United Arts gets $25,000

United Arts Council of Raleigh and Wake County received a $25,000 donation from Duke Energy to support arts education programming for Wake County schools.

United Arts providing $154,000 to Wake Schools

United Arts Council of Raleigh and Wake County is making $153,843 available to 138 Wake schools to bring in teaching artists during the current school year for performances and residencies that integrate the arts with core subjects.

Heart Association to hold walks

The American Heart Association will hold these Heart Walks in Rocky Mount at North Carolina Wesleyan College on October 3 starting at 9 a.m.; in downtown Fayetteville Heart on October 10; in Mount Olive at Mount Olive Pickle Company, on October 17 starting at 8 a.m.; and at Greenville Town Commons on November 1 starting at 3 p.m.

Mental Health Association to host golf event

Mental Health Association in Greensboro will hold its Second Annual Wellness Academy Golf Classic on October 23 Bryan Park Players Course.

Dine-and-dance to benefit Benevolence Farm

Benevolence Farm in Alamance County will host the Third Annual Second Chance Dine and Dance on October 15 at the Haw River Ballroom in Saxapahaw.

All proceeds support Benevolence Farm’s mission of providing an opportunity for women leaving prison to live and work on a farm.

Interactive Resource Center benefits from service project

Holiday Inn Greensboro Airport hosted a service project on September 15 for its employees, who packed 317 toiletry kits to be delivered to The Interactive Resource Center, a day center for those experiencing homelessness.

The Volunteer Center of Greensboro facilitated the project.

Volunteer Center honors volunteers

The Volunteer Center of Greensboro will honor recipients of its 2015 Volunteer Award at The Volunteer Recognition Luncheon on October 14 from 11:30 a.m. to 1:30 p.m. at the Elm Street Center.

Recipients, their charities, and the award categories are:

* Jim Weikel, Shepherd’s Center of Greensboro — Lifetime of Service Award. 

* Kat Manzella, Kisses4Kate — Outstanding Volunteer.

* NewBridge Bank, Interactive Resource Center — Corporate Award.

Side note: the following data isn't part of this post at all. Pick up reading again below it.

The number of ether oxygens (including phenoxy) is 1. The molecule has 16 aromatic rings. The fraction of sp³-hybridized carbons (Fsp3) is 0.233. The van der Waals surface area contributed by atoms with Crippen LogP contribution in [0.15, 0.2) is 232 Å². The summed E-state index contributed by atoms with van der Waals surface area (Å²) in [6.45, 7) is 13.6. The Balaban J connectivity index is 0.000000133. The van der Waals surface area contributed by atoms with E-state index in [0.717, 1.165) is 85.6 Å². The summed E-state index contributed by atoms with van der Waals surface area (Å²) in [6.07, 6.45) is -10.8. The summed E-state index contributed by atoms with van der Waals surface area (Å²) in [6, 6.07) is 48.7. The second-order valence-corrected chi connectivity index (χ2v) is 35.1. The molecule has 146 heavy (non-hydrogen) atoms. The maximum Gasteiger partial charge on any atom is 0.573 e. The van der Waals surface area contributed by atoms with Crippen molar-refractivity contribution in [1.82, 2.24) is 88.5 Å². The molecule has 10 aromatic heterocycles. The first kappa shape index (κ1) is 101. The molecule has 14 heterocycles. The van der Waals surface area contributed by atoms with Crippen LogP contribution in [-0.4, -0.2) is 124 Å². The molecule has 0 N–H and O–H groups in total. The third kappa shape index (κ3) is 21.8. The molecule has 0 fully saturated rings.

* Greensboro Science Center, Outstanding Volunteer Program.

* 100 Collegiate Women of North Carolina A&T State University, Black Child Development Institute of Greensboro — Outstanding Volunteer Group.

* Jack Duffy, YMCA Camp Weaver —  Emerging Volunteer.

Montessori Farm School moves to Durham

After eight years in Hillsborough, Montessori Farm School has moved to 2400 Broad Street in Durham.

The school is located in the north wing of a historic brick building previously occupied by DTW Architects and Planners and WTVD.

Paul Young of DTW managed the renovation of the space.

The school has begun planting an Edible Schoolyard that features kale and broccoli in the Winter Garden, as well as blueberries, raspberries and figs.

United Arts names board members

United Arts Council of Raleigh and Wake County elected three new board members, including Kay Bailey, regional human-resources consultant and senior vice president at First Citizens Bank; Ryan Cottrell, tax senior manager at Deloitte in Raleigh; and Heather Allen Zucchino, business owner and author.

Schlesinger heads Triad Health Underwriters board

Mel Schlesinger has been named president of the executive board of the Triad Association of Health Underwriters.

Gallops heads Health Underwriters’ statewide board

Liz Gallops of Allegacy Business Solutions in Raleigh has been installed as president of the executive board of the North Carolina Association of Health Underwriters.

Bruce Frizen of Waxhaw has been named president-elect .

Housing for New Hope to hold food drive

Housing for New Hope will hold a food drive October 10 from 3 p.m. to 5 p.m. at Durham Farmer’s Market at Durham Central Park.

Community Matters reschedules event

Community Matters in Charlotte has rescheduled its Second Annual Party with a Purpose for October 29.